June 10 2013
400 ppm CO2? Add Other GHGs, and It’s Equivalent to 478 ppm
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Oceans at MIT Atmospheric chemist and climate scientist Ron Prinn discusses the real issues around 400 ppm of atmospheric CO₂.Read this story at Oceans at MITWhat is so significant about this 400-ppm reading?T...
May 22 2013
Got Weather? PAOC on the Weather Channel
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The Weather Channel Grad student Vince Agard recently met with a film crew from the Weather Channel. Here he is, explaining how the Earth's rotation contributes to severe weather......
May 8 2013
Digital Computing for the Atmosphere, Oceans and Climate
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Helen Hill Chris Hill's work centers on how digital computing technology in its broadest sense applies to Earth science and especially the ocean. Computing in general has a long and proud history ...
April 21 2013
Ocean-borne Garbage Pulls a Crowd
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Helen Hill and Genevieve Wanucha

Oceans at MIT goes to the 2013 Cambridge Science Festival...  Ocean scientists from MIT’s Program in Oceans, Atmospheres, and Climate as well as EAPS department undergraduates headed over to th...

April 5 2013
A ‘green’ Sahara was far less dusty than today
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Jennifer Chu for MIT News  As recently as 5,000 years ago, the Sahara — today a vast desert in northern Africa, spanning more than 3.5 million square miles — was a verdant landscape, with sprawling vegetation and numerous...
February 25 2013
Forging a New Direction in Climate Research
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MIT Alumni Association In this Faculty Forum Online broadcast, Professor Kerry Emanuel ’76, PhD ’78 discussed a new approach to climate science that emphasizes basic understanding over black box simulation. R...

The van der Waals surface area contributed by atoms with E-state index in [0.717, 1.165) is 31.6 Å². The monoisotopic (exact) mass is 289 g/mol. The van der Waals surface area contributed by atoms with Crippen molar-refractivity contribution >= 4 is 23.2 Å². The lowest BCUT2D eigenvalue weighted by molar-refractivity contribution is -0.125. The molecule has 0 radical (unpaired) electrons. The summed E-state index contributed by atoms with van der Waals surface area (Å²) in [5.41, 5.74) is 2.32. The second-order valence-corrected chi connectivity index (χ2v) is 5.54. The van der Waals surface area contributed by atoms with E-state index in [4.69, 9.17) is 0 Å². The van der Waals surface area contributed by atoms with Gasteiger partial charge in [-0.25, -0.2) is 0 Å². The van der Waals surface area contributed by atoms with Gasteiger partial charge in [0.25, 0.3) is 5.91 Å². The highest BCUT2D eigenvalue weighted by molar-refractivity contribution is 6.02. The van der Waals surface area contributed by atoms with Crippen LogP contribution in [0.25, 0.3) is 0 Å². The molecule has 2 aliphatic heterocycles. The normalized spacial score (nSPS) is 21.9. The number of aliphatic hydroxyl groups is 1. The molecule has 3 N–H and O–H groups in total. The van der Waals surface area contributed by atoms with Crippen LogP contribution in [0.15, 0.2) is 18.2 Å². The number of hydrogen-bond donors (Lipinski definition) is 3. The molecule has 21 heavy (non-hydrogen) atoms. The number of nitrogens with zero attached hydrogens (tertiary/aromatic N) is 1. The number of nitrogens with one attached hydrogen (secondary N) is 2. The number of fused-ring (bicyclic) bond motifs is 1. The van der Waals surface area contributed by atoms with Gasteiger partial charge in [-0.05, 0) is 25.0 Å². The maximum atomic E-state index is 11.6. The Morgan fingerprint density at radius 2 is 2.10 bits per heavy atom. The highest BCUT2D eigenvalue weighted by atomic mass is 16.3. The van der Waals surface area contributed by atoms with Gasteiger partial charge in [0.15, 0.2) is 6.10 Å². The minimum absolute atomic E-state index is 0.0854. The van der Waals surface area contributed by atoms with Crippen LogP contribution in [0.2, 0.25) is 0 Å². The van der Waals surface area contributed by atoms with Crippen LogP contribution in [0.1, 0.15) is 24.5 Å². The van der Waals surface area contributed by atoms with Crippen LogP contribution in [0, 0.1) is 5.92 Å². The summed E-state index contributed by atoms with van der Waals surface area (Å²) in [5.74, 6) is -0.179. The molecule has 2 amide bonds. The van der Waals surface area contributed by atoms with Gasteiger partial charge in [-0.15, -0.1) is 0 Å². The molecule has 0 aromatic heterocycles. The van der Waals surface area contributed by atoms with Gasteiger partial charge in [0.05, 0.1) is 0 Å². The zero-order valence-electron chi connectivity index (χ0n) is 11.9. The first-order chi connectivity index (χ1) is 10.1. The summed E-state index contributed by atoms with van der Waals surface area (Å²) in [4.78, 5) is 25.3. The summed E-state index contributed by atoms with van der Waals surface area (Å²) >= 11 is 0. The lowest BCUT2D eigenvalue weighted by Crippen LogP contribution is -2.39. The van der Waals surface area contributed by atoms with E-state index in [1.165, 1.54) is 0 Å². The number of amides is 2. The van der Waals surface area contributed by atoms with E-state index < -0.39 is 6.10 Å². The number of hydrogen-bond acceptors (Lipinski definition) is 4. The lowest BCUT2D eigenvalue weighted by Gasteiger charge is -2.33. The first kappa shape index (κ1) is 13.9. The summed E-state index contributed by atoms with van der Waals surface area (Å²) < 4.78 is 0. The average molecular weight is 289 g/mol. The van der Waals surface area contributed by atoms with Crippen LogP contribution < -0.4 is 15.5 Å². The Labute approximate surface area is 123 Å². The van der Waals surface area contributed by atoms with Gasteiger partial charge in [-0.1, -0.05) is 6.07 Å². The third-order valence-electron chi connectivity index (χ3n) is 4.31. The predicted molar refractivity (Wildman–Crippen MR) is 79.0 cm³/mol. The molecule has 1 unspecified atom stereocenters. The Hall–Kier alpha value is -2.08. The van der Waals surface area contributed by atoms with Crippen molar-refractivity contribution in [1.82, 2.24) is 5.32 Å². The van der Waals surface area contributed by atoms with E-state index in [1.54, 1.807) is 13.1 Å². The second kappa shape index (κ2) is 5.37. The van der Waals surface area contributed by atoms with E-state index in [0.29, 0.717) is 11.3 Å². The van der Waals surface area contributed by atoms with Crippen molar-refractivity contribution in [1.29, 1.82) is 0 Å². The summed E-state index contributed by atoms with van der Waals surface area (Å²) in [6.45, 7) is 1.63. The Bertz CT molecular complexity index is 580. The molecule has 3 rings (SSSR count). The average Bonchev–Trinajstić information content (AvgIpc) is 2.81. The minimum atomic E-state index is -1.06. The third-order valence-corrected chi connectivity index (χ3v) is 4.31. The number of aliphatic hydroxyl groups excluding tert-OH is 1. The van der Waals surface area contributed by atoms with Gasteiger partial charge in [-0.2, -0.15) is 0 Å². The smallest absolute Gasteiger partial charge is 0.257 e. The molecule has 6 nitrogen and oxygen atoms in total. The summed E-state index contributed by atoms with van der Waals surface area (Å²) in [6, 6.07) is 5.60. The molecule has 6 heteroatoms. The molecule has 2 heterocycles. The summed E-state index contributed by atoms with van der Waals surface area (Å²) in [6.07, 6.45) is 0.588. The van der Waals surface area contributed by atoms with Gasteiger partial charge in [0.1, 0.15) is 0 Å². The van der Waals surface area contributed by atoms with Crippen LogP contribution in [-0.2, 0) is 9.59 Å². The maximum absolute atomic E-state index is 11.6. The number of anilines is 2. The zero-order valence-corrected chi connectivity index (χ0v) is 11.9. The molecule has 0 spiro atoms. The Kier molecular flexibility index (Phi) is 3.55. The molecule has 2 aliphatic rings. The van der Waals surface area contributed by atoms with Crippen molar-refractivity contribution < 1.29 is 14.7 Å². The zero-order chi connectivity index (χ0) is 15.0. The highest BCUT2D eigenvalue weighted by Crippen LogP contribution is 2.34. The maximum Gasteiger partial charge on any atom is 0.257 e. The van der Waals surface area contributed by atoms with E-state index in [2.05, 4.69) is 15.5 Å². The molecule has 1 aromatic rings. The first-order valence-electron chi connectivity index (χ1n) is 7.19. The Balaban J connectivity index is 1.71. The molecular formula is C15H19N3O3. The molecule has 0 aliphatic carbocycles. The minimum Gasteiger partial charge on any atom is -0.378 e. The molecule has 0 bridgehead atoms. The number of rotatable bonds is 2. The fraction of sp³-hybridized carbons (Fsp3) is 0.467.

January 29 2013
Cumulus, cirrus, stratus: what clouds say about climate change
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MIT Alumni Association In this recent Faculty Forum broadcast event, Dan Cziczo set out to answer what happens when particles in the atmosphere, especially manufactured ones, interact with water vapor and temperature to for...
January 28 2013
Changing with the Climate Vicki Ekstrom, MIT Energy Initiative/Joint Program on the Science and Policy of Global Change MIT researchers, Massachusetts officials highlight strategies to adapt to climate change.
January 28 2013
Houghton Lectures Last Week's Exploration of Lagrangian Methods
January 24 2013
Susan Solomon Wins Vetlesen Prize
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Atmospheric chemist, Susan Solomon, who led efforts to identify the cause of the Antarctic ozone hole and a French geochemist who extracted the longest-yet climate record from polar ice cores hav...
January 24 2013
Class of 2012 Goes to AGU Deepa Rao '12 (XII) For Deepa Rao '12 (XII) AGU was an incredible week of reconnecting with friends, advisors, professors, and fellow researchers
January 23 2013
Paint Pigment, Violent Raccoons and Other Surprising Mercury Trivia PBS PAOCers Alice Alpert, Bethanie Edwards, Rebecca Saari were part of the group from MIT blogging about their trip to Geneva for the fifth and final meeting to address global controls on mercury.
January 17 2013
Susan Solomon wins Vetlesen Prize Susan Solomon shares the 2012 Vetlesen Prize with French geochemist Jean Jouzel.
January 16 2013
Groundwater: The River No One Sees
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Martin Burch, for Oceanus Magazine, WHOI MIT WHOI Joint Program graduate student Meagan Gonneea is a chemical oceanographer interested in groundwater. Groundwater that enters the coastal ocean from underground aquifers carries nutrients and ...
January 14 2013
Faculty Award Susan Solomon wins the BBVA Foundation Frontiers of Knowledge Award for establishing the links between atmosphere, climate and human activity
January 14 2013
MIT Students Attend International Mercury Talks Vicki Ekstrom, Joint Program on the Science and Policy of Global Change Get the inside scoop and follow LIVE reports from Geneva by twitter and blog
January 11 2013
The Global Warming Conundrum: Greenhouse Gases vs. Aerosols Genevieve Wanucha for Oceans at MIT There’s a tricky chemical trade-off at work in our skies. As greenhouse gases provide their famous warming effect to Earth’s surface, aerosol pollution in the atmosphere actually partly counteracts it.
January 10 2013
Reducing the Risks of Mercury Vicki Ekstrom, Joint Program on the Science and Policy of Global Change Noelle Selin, along with a team of ten MIT graduate students, will present scientific results to negotiators in Geneva next week.